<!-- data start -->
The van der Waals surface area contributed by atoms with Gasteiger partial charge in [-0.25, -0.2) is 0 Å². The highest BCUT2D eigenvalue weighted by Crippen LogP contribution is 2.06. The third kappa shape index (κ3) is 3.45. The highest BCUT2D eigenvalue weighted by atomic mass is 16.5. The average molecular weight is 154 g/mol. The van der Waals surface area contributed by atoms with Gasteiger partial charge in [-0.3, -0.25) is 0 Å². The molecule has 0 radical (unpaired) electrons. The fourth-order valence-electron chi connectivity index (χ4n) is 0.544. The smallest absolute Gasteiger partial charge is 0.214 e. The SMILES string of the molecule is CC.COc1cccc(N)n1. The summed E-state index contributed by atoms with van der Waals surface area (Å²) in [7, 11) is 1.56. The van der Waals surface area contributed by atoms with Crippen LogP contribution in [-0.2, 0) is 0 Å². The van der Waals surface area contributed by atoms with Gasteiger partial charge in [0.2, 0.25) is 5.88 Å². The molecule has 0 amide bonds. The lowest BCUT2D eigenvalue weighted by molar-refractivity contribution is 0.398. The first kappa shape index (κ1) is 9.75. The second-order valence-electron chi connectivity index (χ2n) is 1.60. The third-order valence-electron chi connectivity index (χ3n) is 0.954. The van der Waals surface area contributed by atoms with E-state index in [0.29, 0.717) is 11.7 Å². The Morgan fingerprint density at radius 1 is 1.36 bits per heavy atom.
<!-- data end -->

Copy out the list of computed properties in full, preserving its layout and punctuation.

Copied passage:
The van der Waals surface area contributed by atoms with Gasteiger partial charge in [-0.25, -0.2) is 0 Å². The highest BCUT2D eigenvalue weighted by Crippen LogP contribution is 2.06. The third kappa shape index (κ3) is 3.45. The highest BCUT2D eigenvalue weighted by atomic mass is 16.5. The average molecular weight is 154 g/mol. The van der Waals surface area contributed by atoms with Gasteiger partial charge in [-0.3, -0.25) is 0 Å². The molecule has 0 radical (unpaired) electrons. The fourth-order valence-electron chi connectivity index (χ4n) is 0.544. The smallest absolute Gasteiger partial charge is 0.214 e. The SMILES string of the molecule is CC.COc1cccc(N)n1. The summed E-state index contributed by atoms with van der Waals surface area (Å²) in [7, 11) is 1.56. The van der Waals surface area contributed by atoms with Crippen LogP contribution in [-0.2, 0) is 0 Å². The van der Waals surface area contributed by atoms with Gasteiger partial charge in [0.2, 0.25) is 5.88 Å². The molecule has 0 amide bonds. The lowest BCUT2D eigenvalue weighted by molar-refractivity contribution is 0.398. The first kappa shape index (κ1) is 9.75. The second-order valence-electron chi connectivity index (χ2n) is 1.60. The third-order valence-electron chi connectivity index (χ3n) is 0.954. The van der Waals surface area contributed by atoms with E-state index in [0.29, 0.717) is 11.7 Å². The Morgan fingerprint density at radius 1 is 1.36 bits per heavy atom.